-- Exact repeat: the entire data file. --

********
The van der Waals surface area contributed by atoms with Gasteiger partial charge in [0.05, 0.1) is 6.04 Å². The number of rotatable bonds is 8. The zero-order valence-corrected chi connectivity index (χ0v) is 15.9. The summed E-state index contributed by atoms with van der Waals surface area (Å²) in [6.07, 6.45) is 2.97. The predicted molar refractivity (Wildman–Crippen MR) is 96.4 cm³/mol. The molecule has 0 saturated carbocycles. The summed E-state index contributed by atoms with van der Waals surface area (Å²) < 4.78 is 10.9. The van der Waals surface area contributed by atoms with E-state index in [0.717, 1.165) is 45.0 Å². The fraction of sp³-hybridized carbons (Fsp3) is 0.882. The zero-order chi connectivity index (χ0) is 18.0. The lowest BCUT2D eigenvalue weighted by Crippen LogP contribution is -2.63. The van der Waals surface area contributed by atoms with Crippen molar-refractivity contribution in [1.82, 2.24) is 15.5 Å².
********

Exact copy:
The van der Waals surface area contributed by atoms with Gasteiger partial charge in [0.05, 0.1) is 6.04 Å². The number of rotatable bonds is 8. The zero-order valence-corrected chi connectivity index (χ0v) is 15.9. The summed E-state index contributed by atoms with van der Waals surface area (Å²) in [6.07, 6.45) is 2.97. The predicted molar refractivity (Wildman–Crippen MR) is 96.4 cm³/mol. The molecule has 0 saturated carbocycles. The summed E-state index contributed by atoms with van der Waals surface area (Å²) < 4.78 is 10.9. The van der Waals surface area contributed by atoms with E-state index in [0.717, 1.165) is 45.0 Å². The fraction of sp³-hybridized carbons (Fsp3) is 0.882. The zero-order chi connectivity index (χ0) is 18.0. The lowest BCUT2D eigenvalue weighted by Crippen LogP contribution is -2.63. The van der Waals surface area contributed by atoms with Crippen molar-refractivity contribution in [1.82, 2.24) is 15.5 Å².